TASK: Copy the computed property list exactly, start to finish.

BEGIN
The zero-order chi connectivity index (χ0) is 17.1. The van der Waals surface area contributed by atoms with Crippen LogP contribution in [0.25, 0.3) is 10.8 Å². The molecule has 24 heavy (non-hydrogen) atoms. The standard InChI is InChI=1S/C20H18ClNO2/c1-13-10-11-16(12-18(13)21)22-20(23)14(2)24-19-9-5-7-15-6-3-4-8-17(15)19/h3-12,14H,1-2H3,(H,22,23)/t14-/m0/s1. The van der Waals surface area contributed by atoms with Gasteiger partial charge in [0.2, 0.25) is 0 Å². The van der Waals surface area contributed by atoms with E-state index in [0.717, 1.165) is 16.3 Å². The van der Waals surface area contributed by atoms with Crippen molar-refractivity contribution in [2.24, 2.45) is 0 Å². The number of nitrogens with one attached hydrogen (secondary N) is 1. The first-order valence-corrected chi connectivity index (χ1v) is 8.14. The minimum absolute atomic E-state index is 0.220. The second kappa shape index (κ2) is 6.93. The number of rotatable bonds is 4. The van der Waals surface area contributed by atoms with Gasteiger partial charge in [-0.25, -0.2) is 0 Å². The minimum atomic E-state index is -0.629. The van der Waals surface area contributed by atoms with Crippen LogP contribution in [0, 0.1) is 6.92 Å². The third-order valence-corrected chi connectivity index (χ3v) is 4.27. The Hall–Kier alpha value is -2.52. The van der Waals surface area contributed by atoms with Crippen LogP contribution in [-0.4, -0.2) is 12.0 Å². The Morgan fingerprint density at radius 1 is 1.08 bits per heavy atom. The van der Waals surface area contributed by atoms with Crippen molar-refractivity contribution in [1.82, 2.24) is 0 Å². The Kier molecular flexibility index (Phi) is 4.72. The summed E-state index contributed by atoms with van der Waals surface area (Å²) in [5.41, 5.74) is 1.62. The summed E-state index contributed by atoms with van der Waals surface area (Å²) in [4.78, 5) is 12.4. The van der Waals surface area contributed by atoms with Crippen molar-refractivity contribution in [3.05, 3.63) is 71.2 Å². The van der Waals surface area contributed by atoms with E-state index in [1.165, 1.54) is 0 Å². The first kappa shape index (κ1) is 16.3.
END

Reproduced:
The zero-order chi connectivity index (χ0) is 17.1. The van der Waals surface area contributed by atoms with Crippen LogP contribution in [0.25, 0.3) is 10.8 Å². The molecule has 24 heavy (non-hydrogen) atoms. The standard InChI is InChI=1S/C20H18ClNO2/c1-13-10-11-16(12-18(13)21)22-20(23)14(2)24-19-9-5-7-15-6-3-4-8-17(15)19/h3-12,14H,1-2H3,(H,22,23)/t14-/m0/s1. The van der Waals surface area contributed by atoms with Gasteiger partial charge in [0.2, 0.25) is 0 Å². The van der Waals surface area contributed by atoms with E-state index in [0.717, 1.165) is 16.3 Å². The van der Waals surface area contributed by atoms with Crippen molar-refractivity contribution in [2.24, 2.45) is 0 Å². The number of nitrogens with one attached hydrogen (secondary N) is 1. The first-order valence-corrected chi connectivity index (χ1v) is 8.14. The minimum absolute atomic E-state index is 0.220. The second kappa shape index (κ2) is 6.93. The number of rotatable bonds is 4. The van der Waals surface area contributed by atoms with Gasteiger partial charge in [-0.25, -0.2) is 0 Å². The minimum atomic E-state index is -0.629. The van der Waals surface area contributed by atoms with Crippen LogP contribution in [0, 0.1) is 6.92 Å². The third-order valence-corrected chi connectivity index (χ3v) is 4.27. The Hall–Kier alpha value is -2.52. The van der Waals surface area contributed by atoms with Crippen LogP contribution in [-0.4, -0.2) is 12.0 Å². The Morgan fingerprint density at radius 1 is 1.08 bits per heavy atom. The van der Waals surface area contributed by atoms with Crippen molar-refractivity contribution in [1.82, 2.24) is 0 Å². The Kier molecular flexibility index (Phi) is 4.72. The summed E-state index contributed by atoms with van der Waals surface area (Å²) in [5.41, 5.74) is 1.62. The summed E-state index contributed by atoms with van der Waals surface area (Å²) in [4.78, 5) is 12.4. The van der Waals surface area contributed by atoms with Crippen molar-refractivity contribution in [3.05, 3.63) is 71.2 Å². The van der Waals surface area contributed by atoms with E-state index in [1.165, 1.54) is 0 Å². The first kappa shape index (κ1) is 16.3.